I found the concepts of weapon storage, and double weapons especially cool. Have a machine gun, but run into something you'd rather be using? Don't throw away that MG, just stash it in your pack, and grab the new weapon! Now, if you die, you still have that machine gun to fall back on rather than starting fresh with the base pea shooter. Have a machine gun and run into ANOTHER machine gun? It's no longer a waster, as you can pick up the weapon for a double power-up. Now, your machine gun fires even more bullets, and in a wider "beam". Similar effects happen with other weapons. The spread gun, for instance, jumps from a 3-shot spread to a 5-shot spread! This is a great addition to the game, and promotes variable paths through levels, because you don't NEED (necessarily) to just chase particular weapons in particular places on particular levels.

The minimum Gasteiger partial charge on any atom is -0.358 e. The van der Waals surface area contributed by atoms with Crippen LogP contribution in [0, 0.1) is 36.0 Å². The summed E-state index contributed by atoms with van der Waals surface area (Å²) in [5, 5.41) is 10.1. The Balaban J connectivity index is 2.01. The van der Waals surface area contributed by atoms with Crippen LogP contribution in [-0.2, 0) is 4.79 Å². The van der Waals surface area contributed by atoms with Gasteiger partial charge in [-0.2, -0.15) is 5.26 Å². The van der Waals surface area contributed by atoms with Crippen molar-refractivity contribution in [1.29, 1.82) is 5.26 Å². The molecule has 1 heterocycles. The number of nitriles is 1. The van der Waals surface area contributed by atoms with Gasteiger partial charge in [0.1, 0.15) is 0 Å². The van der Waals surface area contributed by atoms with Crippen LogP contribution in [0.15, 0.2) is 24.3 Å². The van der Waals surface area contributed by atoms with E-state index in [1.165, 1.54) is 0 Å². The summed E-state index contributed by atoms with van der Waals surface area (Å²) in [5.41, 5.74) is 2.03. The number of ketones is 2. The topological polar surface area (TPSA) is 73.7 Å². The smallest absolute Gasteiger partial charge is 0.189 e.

I had the opportunity to play multi-player, and it's a ton of fun. Your power multiplies and you can carve your way through even MORE wimpy bad-guys on your way to the level's end. What this leads to is the odd death where you fall asleep because you're kicking too much butt. The only real drawback to this mode is that two players near each other can be a bit visually confusing (lots of bullets and such), and it's all too easy to regularly wind up on top of each other. You still share a pool of lives in multiplayer, so you can still have fun bickering with your friend when he gets killed too much and hogs all the 1-ups. I highly recommend giving multiplayer a spin.
This game defines Contra! You'll jump a lot, you'll shoot a lot, you'll die a lot, and you'll race for the spread gun a lot. You'll mow down tons of aliens in side-scrolling and "tunnel" modes where you play a 3D version of Contra that proceeds "into" the screen. If you need to, you can use the infamous "code" to get a ton of extra lives and see the end-levels of a very challenging game. As I note above, playing with a friend is excellent, so track down a buddy and have fun going to town. You won't find anything revolutionary, here, but Contra 4 should provide shooter fans with lots of projectile-based action goodness.